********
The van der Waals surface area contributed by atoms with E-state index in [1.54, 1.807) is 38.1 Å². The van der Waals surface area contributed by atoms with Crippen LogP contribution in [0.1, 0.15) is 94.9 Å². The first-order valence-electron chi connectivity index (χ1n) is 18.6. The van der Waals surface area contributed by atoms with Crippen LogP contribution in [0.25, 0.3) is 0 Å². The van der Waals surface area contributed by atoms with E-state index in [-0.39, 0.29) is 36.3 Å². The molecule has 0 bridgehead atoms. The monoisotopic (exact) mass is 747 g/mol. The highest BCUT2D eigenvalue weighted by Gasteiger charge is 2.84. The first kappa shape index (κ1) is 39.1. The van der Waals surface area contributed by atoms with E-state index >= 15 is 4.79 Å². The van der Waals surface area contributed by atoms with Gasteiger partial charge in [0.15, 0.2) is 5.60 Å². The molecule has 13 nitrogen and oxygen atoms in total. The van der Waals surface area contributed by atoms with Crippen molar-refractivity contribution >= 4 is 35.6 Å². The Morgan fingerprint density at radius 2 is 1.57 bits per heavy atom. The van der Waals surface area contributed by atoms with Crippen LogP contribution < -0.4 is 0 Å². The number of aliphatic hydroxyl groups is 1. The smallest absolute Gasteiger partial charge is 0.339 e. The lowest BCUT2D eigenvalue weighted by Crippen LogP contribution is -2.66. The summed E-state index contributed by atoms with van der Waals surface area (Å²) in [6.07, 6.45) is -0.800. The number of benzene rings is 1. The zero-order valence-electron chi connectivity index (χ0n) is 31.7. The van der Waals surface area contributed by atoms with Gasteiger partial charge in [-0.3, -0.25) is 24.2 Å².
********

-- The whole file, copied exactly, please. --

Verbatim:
The van der Waals surface area contributed by atoms with E-state index in [1.54, 1.807) is 38.1 Å². The van der Waals surface area contributed by atoms with Crippen LogP contribution in [0.1, 0.15) is 94.9 Å². The first-order valence-electron chi connectivity index (χ1n) is 18.6. The van der Waals surface area contributed by atoms with Crippen LogP contribution in [0.25, 0.3) is 0 Å². The van der Waals surface area contributed by atoms with E-state index in [-0.39, 0.29) is 36.3 Å². The molecule has 0 bridgehead atoms. The monoisotopic (exact) mass is 747 g/mol. The highest BCUT2D eigenvalue weighted by Gasteiger charge is 2.84. The first kappa shape index (κ1) is 39.1. The van der Waals surface area contributed by atoms with E-state index >= 15 is 4.79 Å². The van der Waals surface area contributed by atoms with Gasteiger partial charge in [0.15, 0.2) is 5.60 Å². The molecule has 13 nitrogen and oxygen atoms in total. The van der Waals surface area contributed by atoms with Crippen molar-refractivity contribution >= 4 is 35.6 Å². The Morgan fingerprint density at radius 2 is 1.57 bits per heavy atom. The van der Waals surface area contributed by atoms with Crippen LogP contribution < -0.4 is 0 Å². The number of aliphatic hydroxyl groups is 1. The smallest absolute Gasteiger partial charge is 0.339 e. The lowest BCUT2D eigenvalue weighted by Crippen LogP contribution is -2.66. The summed E-state index contributed by atoms with van der Waals surface area (Å²) in [6.07, 6.45) is -0.800. The number of benzene rings is 1. The zero-order valence-electron chi connectivity index (χ0n) is 31.7. The van der Waals surface area contributed by atoms with Gasteiger partial charge in [-0.3, -0.25) is 24.2 Å².